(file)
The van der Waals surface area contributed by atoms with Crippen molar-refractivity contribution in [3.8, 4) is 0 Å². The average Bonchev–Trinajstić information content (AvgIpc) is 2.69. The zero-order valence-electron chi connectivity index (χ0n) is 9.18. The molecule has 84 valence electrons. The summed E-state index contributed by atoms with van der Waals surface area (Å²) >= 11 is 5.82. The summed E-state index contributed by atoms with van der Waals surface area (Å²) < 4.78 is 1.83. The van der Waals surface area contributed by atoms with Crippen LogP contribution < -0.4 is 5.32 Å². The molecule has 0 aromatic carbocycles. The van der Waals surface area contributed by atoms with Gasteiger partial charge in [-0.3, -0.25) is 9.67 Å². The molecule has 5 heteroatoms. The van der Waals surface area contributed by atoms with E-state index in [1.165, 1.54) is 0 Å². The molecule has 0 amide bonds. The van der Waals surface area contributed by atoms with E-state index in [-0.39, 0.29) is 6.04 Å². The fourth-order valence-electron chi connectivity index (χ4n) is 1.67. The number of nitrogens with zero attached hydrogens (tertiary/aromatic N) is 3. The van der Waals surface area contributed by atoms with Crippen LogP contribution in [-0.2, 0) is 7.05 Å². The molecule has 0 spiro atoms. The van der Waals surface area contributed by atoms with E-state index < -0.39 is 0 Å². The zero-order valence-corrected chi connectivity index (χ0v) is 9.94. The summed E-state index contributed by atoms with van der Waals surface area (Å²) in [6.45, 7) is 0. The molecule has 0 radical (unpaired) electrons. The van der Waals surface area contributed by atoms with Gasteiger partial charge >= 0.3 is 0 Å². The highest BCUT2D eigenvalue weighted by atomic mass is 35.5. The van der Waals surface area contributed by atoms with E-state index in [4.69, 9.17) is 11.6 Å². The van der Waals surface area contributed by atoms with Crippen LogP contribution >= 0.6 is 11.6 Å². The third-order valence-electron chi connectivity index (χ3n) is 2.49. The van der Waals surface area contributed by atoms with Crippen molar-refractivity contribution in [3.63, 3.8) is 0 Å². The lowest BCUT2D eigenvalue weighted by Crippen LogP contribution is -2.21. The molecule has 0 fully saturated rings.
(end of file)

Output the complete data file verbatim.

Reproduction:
The van der Waals surface area contributed by atoms with Crippen molar-refractivity contribution in [3.8, 4) is 0 Å². The average Bonchev–Trinajstić information content (AvgIpc) is 2.69. The zero-order valence-electron chi connectivity index (χ0n) is 9.18. The molecule has 84 valence electrons. The summed E-state index contributed by atoms with van der Waals surface area (Å²) >= 11 is 5.82. The summed E-state index contributed by atoms with van der Waals surface area (Å²) < 4.78 is 1.83. The van der Waals surface area contributed by atoms with Crippen LogP contribution < -0.4 is 5.32 Å². The molecule has 0 aromatic carbocycles. The van der Waals surface area contributed by atoms with Gasteiger partial charge in [-0.3, -0.25) is 9.67 Å². The molecule has 5 heteroatoms. The van der Waals surface area contributed by atoms with E-state index in [1.165, 1.54) is 0 Å². The molecule has 0 amide bonds. The van der Waals surface area contributed by atoms with E-state index in [-0.39, 0.29) is 6.04 Å². The fourth-order valence-electron chi connectivity index (χ4n) is 1.67. The number of nitrogens with zero attached hydrogens (tertiary/aromatic N) is 3. The van der Waals surface area contributed by atoms with Crippen LogP contribution in [-0.2, 0) is 7.05 Å². The molecule has 0 spiro atoms. The van der Waals surface area contributed by atoms with E-state index < -0.39 is 0 Å². The zero-order valence-corrected chi connectivity index (χ0v) is 9.94. The summed E-state index contributed by atoms with van der Waals surface area (Å²) in [6.45, 7) is 0. The molecule has 0 radical (unpaired) electrons. The van der Waals surface area contributed by atoms with Gasteiger partial charge >= 0.3 is 0 Å². The highest BCUT2D eigenvalue weighted by atomic mass is 35.5. The van der Waals surface area contributed by atoms with E-state index in [4.69, 9.17) is 11.6 Å². The van der Waals surface area contributed by atoms with Crippen LogP contribution >= 0.6 is 11.6 Å². The third-order valence-electron chi connectivity index (χ3n) is 2.49. The van der Waals surface area contributed by atoms with Crippen molar-refractivity contribution in [3.63, 3.8) is 0 Å². The lowest BCUT2D eigenvalue weighted by Crippen LogP contribution is -2.21. The molecule has 0 fully saturated rings.